Memories of Louis Armstrong return to the Historic Manhattan Casino

Dwayne White and J.J. Pattishall, president of the Al Downing Tampa Bay Jazz Association, rehearse for ‘Satchmo & St. Pete: A Love Story’ at the Historic Manhattan Casino on Thursday, Oct. 3.

ST. PETERSBURG — It was Ray Charles who sang the St. Pete Florida Blues, but he’s not the only jazz icon with a history in the Sunshine City.

Your Real Stories continues its annual Story Days in Tampa Bay with a celebration of jazz and one if its most famous figures. Known to some as Satchmo, the legendary Louis Armstrong came to perform in St. Petersburg on multiple occasions, leaving a lasting impression on all who heard him play.

In honor of Armstrong’s impact on the city, event partners Callaloo, Open Partnership Education Network, the City of St. Petersburg and Your Real Stories will host a night of live theater, music and dance based on interviews with Louis Armstrong’s daughter, her mother and St. Pete residents whose lives were touched by Satchmo’s legacy.

The event will take place Friday, Oct. 11 at the Historic Manhattan Casino where Armstrong regularly played on tours of St. Pete.  While the city endured segregation, the Manhattan was an oasis for the black community.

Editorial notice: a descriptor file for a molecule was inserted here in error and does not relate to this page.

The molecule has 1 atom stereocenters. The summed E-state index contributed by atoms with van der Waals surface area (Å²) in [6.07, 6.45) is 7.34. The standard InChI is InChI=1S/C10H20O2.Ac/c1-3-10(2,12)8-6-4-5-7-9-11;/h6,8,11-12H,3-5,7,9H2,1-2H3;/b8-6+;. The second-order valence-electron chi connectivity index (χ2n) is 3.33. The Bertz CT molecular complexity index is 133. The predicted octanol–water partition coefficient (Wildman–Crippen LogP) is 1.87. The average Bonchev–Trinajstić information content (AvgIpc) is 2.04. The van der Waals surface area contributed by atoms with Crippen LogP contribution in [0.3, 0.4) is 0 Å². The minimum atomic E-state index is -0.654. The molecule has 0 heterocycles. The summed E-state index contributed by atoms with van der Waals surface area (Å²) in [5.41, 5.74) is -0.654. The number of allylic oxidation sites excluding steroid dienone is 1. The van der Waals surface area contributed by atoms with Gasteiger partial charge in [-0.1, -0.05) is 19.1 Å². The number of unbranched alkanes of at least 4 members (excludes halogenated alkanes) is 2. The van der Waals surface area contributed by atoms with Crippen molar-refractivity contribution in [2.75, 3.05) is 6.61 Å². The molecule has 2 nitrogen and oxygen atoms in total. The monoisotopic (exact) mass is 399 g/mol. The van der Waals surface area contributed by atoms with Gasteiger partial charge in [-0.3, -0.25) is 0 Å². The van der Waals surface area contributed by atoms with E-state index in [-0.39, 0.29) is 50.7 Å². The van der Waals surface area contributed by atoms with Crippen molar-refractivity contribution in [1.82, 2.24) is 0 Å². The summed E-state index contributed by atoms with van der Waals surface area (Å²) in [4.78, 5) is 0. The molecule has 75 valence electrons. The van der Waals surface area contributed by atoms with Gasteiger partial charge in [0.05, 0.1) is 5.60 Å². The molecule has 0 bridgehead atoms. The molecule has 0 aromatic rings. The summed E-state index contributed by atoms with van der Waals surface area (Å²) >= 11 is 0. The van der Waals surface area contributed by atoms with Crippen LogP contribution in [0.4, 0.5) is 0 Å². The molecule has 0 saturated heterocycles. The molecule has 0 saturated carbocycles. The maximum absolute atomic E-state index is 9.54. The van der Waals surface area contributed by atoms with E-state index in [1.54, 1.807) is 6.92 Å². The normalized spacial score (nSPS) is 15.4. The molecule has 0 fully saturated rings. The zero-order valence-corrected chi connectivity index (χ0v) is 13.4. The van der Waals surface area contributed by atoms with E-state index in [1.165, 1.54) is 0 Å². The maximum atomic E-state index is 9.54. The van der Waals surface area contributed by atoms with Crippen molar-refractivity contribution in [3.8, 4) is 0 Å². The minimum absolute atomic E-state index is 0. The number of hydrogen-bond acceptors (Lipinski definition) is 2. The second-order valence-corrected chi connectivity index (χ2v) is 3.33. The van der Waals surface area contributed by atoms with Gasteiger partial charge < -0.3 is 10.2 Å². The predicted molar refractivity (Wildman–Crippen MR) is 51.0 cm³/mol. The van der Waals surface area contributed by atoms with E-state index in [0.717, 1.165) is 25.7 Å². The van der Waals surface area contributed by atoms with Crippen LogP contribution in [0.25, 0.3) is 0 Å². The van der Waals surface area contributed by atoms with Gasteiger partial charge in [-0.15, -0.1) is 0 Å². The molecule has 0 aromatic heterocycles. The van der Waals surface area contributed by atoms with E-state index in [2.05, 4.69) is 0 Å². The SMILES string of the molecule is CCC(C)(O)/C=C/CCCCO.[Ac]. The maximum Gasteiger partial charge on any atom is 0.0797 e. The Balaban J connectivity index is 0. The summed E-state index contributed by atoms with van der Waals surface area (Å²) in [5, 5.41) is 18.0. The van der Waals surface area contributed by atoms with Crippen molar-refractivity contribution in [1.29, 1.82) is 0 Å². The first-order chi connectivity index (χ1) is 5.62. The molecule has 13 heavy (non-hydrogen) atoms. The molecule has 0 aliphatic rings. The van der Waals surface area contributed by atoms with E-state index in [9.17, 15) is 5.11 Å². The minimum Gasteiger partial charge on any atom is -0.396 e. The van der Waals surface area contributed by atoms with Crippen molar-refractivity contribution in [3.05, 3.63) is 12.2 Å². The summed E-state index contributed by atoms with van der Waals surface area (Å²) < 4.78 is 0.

World-famous musicians such as Duke Ellington, Nat King Cole, and of course, Louis Armstrong regularly graced the iconic dancehall’s stage.

On tour stops to St. Pete, these musicians always performed a night at the Manhattan in addition to playing at white-only clubs located on just the other side of Central Avenue. Armstrong’s famous gravelly voice was equally admired by audiences on both sides of the divisionary street.

Bing Crosby once called Armstrong “the greatest pop singer in the world.” It was Armstrong himself who said, “If it hadn’t been for jazz, there wouldn’t be no rock and roll,” a statement that rings true for a number of music genres today.

The voices of those who knew him personally and local fans who admired him from afar will be relived through music, theater and dance for one night only at the Manhattan.

Music from Armstrong’s songbook will be performed by The Satchmo Sextet, featuring artists Dwayne White, J.J. Pattishall, Ron Gregg, Ben Winkler, Henry Ashwood and Randy Bordon, all musicians with deep ties to the Tampa Bay community.

Doors open at 8 p.m. Tickets are available at

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